I am a child of the 80’s, which means I grew up watching Sesame Street and Mister Rogers. Now I have a four year-old daughter and she is now requesting to watch Mister Rogers episodes ever since I showed one to her on YouTube. She watches Daniel Tiger’s Neighborhood, which is the modern day iteration of Mister Rogers. But you just can’t beat the original Fred Rogers, in his cardigan sweater, talking and singing so gently to you as if you were right there in his little enchanted house.
Today, as I watched an episode with my daughter, something struck me about Mister Rogers that I had never pieced together before. I of course knew that he always spent the opening moments changing his jacket and shoes. But it wasn’t until today that I suspected the reason why he always did that signature quick-change.
The wikipedia article on Fred Rogers claims that he changed his shoes because his dress shoes were too loud stomping around the set during filming. So he opted for the softer sneakers instead.
While that may be true, I have a theory that there is something more to his change of shoes and jacket – whether he intended this or not. I believe it was a way of leaving the world of distant adults and connecting with the children audience to whom he always spoke. Notice that he addresses children directly in his episodes, a common characteristic of successful children’s programming (such as Dora the Explorer and Daniel Tiger’s Neighborhood). By taking off the stuffy business coat and the dress shoes and replacing them with a hip zip-up cardigan and Chuck-like sneakers, he is leaving the boring world of adults and entering into the world of children – meeting them on their level. That is the mark of a brilliant educator. Again, he may have never intended that (though I think he did). But regardless of his intention, I still believe it communicates the idea of connecting with children nonetheless. And children notice things like that too, if even on a sub-concious level.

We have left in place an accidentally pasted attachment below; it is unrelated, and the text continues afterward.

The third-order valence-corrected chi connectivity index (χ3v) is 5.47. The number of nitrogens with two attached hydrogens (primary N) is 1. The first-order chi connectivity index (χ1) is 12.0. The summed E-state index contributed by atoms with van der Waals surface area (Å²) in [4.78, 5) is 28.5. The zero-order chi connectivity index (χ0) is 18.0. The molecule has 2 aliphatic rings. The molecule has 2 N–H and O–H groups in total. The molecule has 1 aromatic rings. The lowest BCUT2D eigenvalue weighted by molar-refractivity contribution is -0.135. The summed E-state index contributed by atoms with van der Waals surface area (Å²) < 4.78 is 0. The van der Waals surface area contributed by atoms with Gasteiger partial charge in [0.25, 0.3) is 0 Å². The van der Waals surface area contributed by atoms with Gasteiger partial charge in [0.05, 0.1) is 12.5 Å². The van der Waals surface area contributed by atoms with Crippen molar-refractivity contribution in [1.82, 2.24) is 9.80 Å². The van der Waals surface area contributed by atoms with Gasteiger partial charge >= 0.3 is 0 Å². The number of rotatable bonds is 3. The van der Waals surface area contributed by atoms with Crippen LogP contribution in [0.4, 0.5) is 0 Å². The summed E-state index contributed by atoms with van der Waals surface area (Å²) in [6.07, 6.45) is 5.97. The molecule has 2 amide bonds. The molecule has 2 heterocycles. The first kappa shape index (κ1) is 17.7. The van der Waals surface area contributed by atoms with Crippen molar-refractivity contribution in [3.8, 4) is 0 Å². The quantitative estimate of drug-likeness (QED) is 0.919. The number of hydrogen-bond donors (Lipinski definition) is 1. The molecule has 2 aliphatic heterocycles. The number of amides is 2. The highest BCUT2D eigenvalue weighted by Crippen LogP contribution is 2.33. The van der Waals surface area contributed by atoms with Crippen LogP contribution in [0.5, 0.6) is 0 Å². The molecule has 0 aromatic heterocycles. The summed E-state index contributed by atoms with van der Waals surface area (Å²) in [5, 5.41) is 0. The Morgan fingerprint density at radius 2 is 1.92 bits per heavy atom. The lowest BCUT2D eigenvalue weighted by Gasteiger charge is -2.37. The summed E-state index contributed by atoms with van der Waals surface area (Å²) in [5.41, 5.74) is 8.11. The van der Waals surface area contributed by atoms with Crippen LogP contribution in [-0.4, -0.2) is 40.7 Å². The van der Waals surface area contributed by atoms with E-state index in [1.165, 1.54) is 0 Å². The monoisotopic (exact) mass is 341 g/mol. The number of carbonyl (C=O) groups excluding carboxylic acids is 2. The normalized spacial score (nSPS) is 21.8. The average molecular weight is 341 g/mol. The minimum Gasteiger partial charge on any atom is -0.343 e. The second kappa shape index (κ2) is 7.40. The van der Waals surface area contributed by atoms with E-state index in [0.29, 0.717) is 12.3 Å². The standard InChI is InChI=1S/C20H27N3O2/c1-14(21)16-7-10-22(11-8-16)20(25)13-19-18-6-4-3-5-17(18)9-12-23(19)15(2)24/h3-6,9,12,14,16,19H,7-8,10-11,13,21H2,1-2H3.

I often wear “Chucks” in my juggling shows (Converse All-Star sneakers). It’s amazing how many comments I get from kids (and adults) who say, “I like your shoes.” Wearing shoes like that takes about 20 or 30 years off your appearance – without needing plastic surgery! When you wear something that looks like what kids wear, they suddenly warm up to you and see you as one of them in some ways. Once you build that bridge, the ability to communicate with and influence those children is remarkable. It tells them that you care. You care enough to walk in their shoes.
Incarnational education is nothing new. Jesus Christ met us on our level – in the flesh and here on earth. He changed out of his heavenly post and into our cold, dark world in order to connect with us and buy us back from the grip of sin.
It should be noted that Fred Rogers was an ordained Presbyterian minister. It seems that he learned a thing or two from the master teacher, Jesus, on how to connect with people.